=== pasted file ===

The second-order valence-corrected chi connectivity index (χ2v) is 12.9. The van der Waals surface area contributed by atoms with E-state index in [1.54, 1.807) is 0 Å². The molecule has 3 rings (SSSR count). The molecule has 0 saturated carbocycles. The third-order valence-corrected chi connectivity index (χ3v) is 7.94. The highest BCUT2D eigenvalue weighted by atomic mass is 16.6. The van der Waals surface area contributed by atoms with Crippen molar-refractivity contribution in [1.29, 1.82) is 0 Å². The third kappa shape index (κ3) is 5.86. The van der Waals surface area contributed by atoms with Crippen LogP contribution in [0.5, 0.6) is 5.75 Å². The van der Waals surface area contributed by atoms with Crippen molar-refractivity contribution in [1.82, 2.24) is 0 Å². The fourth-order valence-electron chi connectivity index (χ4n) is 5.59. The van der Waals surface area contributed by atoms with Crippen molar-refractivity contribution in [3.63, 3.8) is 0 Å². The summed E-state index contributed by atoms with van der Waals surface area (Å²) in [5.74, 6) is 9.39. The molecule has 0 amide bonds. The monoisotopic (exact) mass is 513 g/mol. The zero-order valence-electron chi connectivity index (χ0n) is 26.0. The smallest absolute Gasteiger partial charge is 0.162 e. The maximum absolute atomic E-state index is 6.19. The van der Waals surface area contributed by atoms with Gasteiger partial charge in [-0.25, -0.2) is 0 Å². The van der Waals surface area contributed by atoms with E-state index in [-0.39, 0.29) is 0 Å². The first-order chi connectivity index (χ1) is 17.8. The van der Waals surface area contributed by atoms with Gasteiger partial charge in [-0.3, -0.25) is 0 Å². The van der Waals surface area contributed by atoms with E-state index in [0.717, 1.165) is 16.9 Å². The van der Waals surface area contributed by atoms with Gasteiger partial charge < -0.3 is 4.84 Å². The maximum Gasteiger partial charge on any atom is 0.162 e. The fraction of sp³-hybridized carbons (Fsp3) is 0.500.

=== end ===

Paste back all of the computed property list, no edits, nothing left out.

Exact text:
The second-order valence-corrected chi connectivity index (χ2v) is 12.9. The van der Waals surface area contributed by atoms with E-state index in [1.54, 1.807) is 0 Å². The molecule has 3 rings (SSSR count). The molecule has 0 saturated carbocycles. The third-order valence-corrected chi connectivity index (χ3v) is 7.94. The highest BCUT2D eigenvalue weighted by atomic mass is 16.6. The van der Waals surface area contributed by atoms with Crippen molar-refractivity contribution in [1.29, 1.82) is 0 Å². The third kappa shape index (κ3) is 5.86. The van der Waals surface area contributed by atoms with Crippen LogP contribution in [0.5, 0.6) is 5.75 Å². The van der Waals surface area contributed by atoms with Crippen molar-refractivity contribution in [1.82, 2.24) is 0 Å². The fourth-order valence-electron chi connectivity index (χ4n) is 5.59. The van der Waals surface area contributed by atoms with Crippen molar-refractivity contribution in [3.63, 3.8) is 0 Å². The summed E-state index contributed by atoms with van der Waals surface area (Å²) in [5.74, 6) is 9.39. The molecule has 0 amide bonds. The monoisotopic (exact) mass is 513 g/mol. The zero-order valence-electron chi connectivity index (χ0n) is 26.0. The smallest absolute Gasteiger partial charge is 0.162 e. The maximum absolute atomic E-state index is 6.19. The van der Waals surface area contributed by atoms with Gasteiger partial charge in [-0.25, -0.2) is 0 Å². The van der Waals surface area contributed by atoms with E-state index in [-0.39, 0.29) is 0 Å². The first-order chi connectivity index (χ1) is 17.8. The van der Waals surface area contributed by atoms with Gasteiger partial charge in [-0.3, -0.25) is 0 Å². The van der Waals surface area contributed by atoms with E-state index in [0.717, 1.165) is 16.9 Å². The van der Waals surface area contributed by atoms with Gasteiger partial charge < -0.3 is 4.84 Å². The maximum Gasteiger partial charge on any atom is 0.162 e. The fraction of sp³-hybridized carbons (Fsp3) is 0.500.